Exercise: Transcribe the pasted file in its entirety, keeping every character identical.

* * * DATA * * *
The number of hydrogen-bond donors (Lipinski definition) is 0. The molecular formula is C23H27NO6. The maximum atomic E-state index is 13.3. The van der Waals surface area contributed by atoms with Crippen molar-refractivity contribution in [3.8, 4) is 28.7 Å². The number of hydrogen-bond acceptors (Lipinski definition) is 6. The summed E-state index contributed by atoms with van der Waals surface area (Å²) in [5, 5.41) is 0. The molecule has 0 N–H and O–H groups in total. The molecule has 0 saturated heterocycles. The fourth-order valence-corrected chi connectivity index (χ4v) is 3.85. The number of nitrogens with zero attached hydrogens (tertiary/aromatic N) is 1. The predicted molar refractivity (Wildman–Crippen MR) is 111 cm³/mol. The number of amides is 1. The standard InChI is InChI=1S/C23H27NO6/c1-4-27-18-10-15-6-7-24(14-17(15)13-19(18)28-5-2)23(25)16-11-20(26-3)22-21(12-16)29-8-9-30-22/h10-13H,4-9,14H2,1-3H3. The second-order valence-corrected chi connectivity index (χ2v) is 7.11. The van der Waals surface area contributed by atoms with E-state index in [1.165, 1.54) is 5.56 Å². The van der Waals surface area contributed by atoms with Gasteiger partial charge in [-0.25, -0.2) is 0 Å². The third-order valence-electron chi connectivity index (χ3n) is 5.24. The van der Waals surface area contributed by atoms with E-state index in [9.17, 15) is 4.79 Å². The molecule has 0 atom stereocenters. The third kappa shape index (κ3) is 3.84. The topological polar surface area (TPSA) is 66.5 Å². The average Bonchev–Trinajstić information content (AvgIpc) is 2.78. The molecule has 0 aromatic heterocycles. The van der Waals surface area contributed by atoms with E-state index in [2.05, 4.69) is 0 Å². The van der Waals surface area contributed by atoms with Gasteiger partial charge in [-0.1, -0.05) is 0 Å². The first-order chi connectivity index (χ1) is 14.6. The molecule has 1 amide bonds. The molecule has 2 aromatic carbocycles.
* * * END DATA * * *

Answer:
The number of hydrogen-bond donors (Lipinski definition) is 0. The molecular formula is C23H27NO6. The maximum atomic E-state index is 13.3. The van der Waals surface area contributed by atoms with Crippen molar-refractivity contribution in [3.8, 4) is 28.7 Å². The number of hydrogen-bond acceptors (Lipinski definition) is 6. The summed E-state index contributed by atoms with van der Waals surface area (Å²) in [5, 5.41) is 0. The molecule has 0 N–H and O–H groups in total. The molecule has 0 saturated heterocycles. The fourth-order valence-corrected chi connectivity index (χ4v) is 3.85. The number of nitrogens with zero attached hydrogens (tertiary/aromatic N) is 1. The predicted molar refractivity (Wildman–Crippen MR) is 111 cm³/mol. The number of amides is 1. The standard InChI is InChI=1S/C23H27NO6/c1-4-27-18-10-15-6-7-24(14-17(15)13-19(18)28-5-2)23(25)16-11-20(26-3)22-21(12-16)29-8-9-30-22/h10-13H,4-9,14H2,1-3H3. The second-order valence-corrected chi connectivity index (χ2v) is 7.11. The van der Waals surface area contributed by atoms with E-state index in [1.165, 1.54) is 5.56 Å². The van der Waals surface area contributed by atoms with Gasteiger partial charge in [-0.25, -0.2) is 0 Å². The third-order valence-electron chi connectivity index (χ3n) is 5.24. The van der Waals surface area contributed by atoms with E-state index in [9.17, 15) is 4.79 Å². The molecule has 0 atom stereocenters. The third kappa shape index (κ3) is 3.84. The topological polar surface area (TPSA) is 66.5 Å². The average Bonchev–Trinajstić information content (AvgIpc) is 2.78. The molecule has 0 aromatic heterocycles. The van der Waals surface area contributed by atoms with E-state index in [2.05, 4.69) is 0 Å². The van der Waals surface area contributed by atoms with Gasteiger partial charge in [-0.1, -0.05) is 0 Å². The first-order chi connectivity index (χ1) is 14.6. The molecule has 1 amide bonds. The molecule has 2 aromatic carbocycles.